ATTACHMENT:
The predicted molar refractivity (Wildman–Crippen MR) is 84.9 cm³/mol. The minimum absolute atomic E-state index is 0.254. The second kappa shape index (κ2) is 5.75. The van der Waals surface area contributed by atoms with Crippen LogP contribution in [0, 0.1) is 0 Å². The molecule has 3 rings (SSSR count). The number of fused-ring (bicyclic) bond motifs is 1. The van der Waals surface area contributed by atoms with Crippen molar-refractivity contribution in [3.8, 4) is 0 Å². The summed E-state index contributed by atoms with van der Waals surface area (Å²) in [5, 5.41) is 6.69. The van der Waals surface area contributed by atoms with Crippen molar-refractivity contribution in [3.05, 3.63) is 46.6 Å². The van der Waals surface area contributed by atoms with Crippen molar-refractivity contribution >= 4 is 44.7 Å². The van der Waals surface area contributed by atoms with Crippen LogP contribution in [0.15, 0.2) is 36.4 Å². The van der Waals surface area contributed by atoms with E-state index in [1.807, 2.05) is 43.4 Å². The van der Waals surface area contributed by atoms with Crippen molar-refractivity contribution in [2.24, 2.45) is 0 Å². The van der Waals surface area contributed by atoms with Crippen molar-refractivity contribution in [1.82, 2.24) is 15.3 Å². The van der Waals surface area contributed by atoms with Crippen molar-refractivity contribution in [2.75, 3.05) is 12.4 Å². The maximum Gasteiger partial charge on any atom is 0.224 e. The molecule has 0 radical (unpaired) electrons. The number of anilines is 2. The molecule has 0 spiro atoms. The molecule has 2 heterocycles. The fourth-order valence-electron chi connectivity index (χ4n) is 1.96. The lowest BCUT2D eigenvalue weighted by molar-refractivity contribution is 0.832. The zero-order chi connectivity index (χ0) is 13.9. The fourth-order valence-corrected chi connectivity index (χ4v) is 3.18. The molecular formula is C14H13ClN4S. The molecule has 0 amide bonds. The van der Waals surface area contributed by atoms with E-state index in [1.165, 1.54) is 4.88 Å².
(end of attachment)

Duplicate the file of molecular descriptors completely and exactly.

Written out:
The predicted molar refractivity (Wildman–Crippen MR) is 84.9 cm³/mol. The minimum absolute atomic E-state index is 0.254. The second kappa shape index (κ2) is 5.75. The van der Waals surface area contributed by atoms with Crippen LogP contribution in [0, 0.1) is 0 Å². The molecule has 3 rings (SSSR count). The number of fused-ring (bicyclic) bond motifs is 1. The van der Waals surface area contributed by atoms with Crippen molar-refractivity contribution in [3.8, 4) is 0 Å². The summed E-state index contributed by atoms with van der Waals surface area (Å²) in [5, 5.41) is 6.69. The van der Waals surface area contributed by atoms with Crippen molar-refractivity contribution in [3.05, 3.63) is 46.6 Å². The van der Waals surface area contributed by atoms with Crippen molar-refractivity contribution >= 4 is 44.7 Å². The van der Waals surface area contributed by atoms with Crippen LogP contribution in [0.15, 0.2) is 36.4 Å². The van der Waals surface area contributed by atoms with E-state index in [1.807, 2.05) is 43.4 Å². The van der Waals surface area contributed by atoms with Crippen molar-refractivity contribution in [2.24, 2.45) is 0 Å². The van der Waals surface area contributed by atoms with Crippen molar-refractivity contribution in [1.82, 2.24) is 15.3 Å². The van der Waals surface area contributed by atoms with Crippen molar-refractivity contribution in [2.75, 3.05) is 12.4 Å². The maximum Gasteiger partial charge on any atom is 0.224 e. The molecule has 0 radical (unpaired) electrons. The number of anilines is 2. The molecule has 0 spiro atoms. The molecule has 2 heterocycles. The fourth-order valence-electron chi connectivity index (χ4n) is 1.96. The lowest BCUT2D eigenvalue weighted by molar-refractivity contribution is 0.832. The zero-order chi connectivity index (χ0) is 13.9. The fourth-order valence-corrected chi connectivity index (χ4v) is 3.18. The molecular formula is C14H13ClN4S. The molecule has 0 amide bonds. The van der Waals surface area contributed by atoms with E-state index in [1.165, 1.54) is 4.88 Å².